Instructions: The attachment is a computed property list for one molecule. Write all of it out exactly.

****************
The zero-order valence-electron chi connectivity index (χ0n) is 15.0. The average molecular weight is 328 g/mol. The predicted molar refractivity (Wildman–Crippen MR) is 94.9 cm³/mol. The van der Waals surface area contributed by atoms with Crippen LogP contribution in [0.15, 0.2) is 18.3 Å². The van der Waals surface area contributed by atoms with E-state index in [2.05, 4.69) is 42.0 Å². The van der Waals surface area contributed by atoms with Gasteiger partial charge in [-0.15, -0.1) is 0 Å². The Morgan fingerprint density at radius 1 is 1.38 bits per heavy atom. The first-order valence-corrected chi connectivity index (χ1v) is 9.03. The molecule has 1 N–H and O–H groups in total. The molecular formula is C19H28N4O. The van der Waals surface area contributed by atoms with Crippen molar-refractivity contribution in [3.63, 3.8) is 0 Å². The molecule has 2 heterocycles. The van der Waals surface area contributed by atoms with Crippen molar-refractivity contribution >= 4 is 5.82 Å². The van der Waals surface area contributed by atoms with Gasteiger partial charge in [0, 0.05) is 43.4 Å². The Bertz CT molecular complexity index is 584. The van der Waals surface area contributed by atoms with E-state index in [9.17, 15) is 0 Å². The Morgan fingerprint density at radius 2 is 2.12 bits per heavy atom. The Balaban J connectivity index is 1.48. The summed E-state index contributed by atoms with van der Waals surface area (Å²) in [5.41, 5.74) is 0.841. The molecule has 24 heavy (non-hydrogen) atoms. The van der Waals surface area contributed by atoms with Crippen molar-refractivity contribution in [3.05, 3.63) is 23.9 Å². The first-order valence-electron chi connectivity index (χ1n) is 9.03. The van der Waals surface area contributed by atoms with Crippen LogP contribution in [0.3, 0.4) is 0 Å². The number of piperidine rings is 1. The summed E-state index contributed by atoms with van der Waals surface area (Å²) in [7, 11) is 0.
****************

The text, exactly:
The zero-order valence-electron chi connectivity index (χ0n) is 15.0. The average molecular weight is 328 g/mol. The predicted molar refractivity (Wildman–Crippen MR) is 94.9 cm³/mol. The van der Waals surface area contributed by atoms with Crippen LogP contribution in [0.15, 0.2) is 18.3 Å². The van der Waals surface area contributed by atoms with E-state index in [2.05, 4.69) is 42.0 Å². The van der Waals surface area contributed by atoms with Gasteiger partial charge in [-0.15, -0.1) is 0 Å². The Morgan fingerprint density at radius 1 is 1.38 bits per heavy atom. The first-order valence-corrected chi connectivity index (χ1v) is 9.03. The molecule has 1 N–H and O–H groups in total. The molecular formula is C19H28N4O. The van der Waals surface area contributed by atoms with Crippen molar-refractivity contribution in [3.63, 3.8) is 0 Å². The molecule has 2 heterocycles. The van der Waals surface area contributed by atoms with Crippen molar-refractivity contribution >= 4 is 5.82 Å². The van der Waals surface area contributed by atoms with Gasteiger partial charge in [0, 0.05) is 43.4 Å². The Bertz CT molecular complexity index is 584. The van der Waals surface area contributed by atoms with E-state index in [9.17, 15) is 0 Å². The Morgan fingerprint density at radius 2 is 2.12 bits per heavy atom. The Balaban J connectivity index is 1.48. The summed E-state index contributed by atoms with van der Waals surface area (Å²) in [5.41, 5.74) is 0.841. The molecule has 24 heavy (non-hydrogen) atoms. The van der Waals surface area contributed by atoms with Crippen molar-refractivity contribution in [3.05, 3.63) is 23.9 Å². The first-order valence-electron chi connectivity index (χ1n) is 9.03. The van der Waals surface area contributed by atoms with Crippen LogP contribution in [0.3, 0.4) is 0 Å². The number of piperidine rings is 1. The summed E-state index contributed by atoms with van der Waals surface area (Å²) in [7, 11) is 0.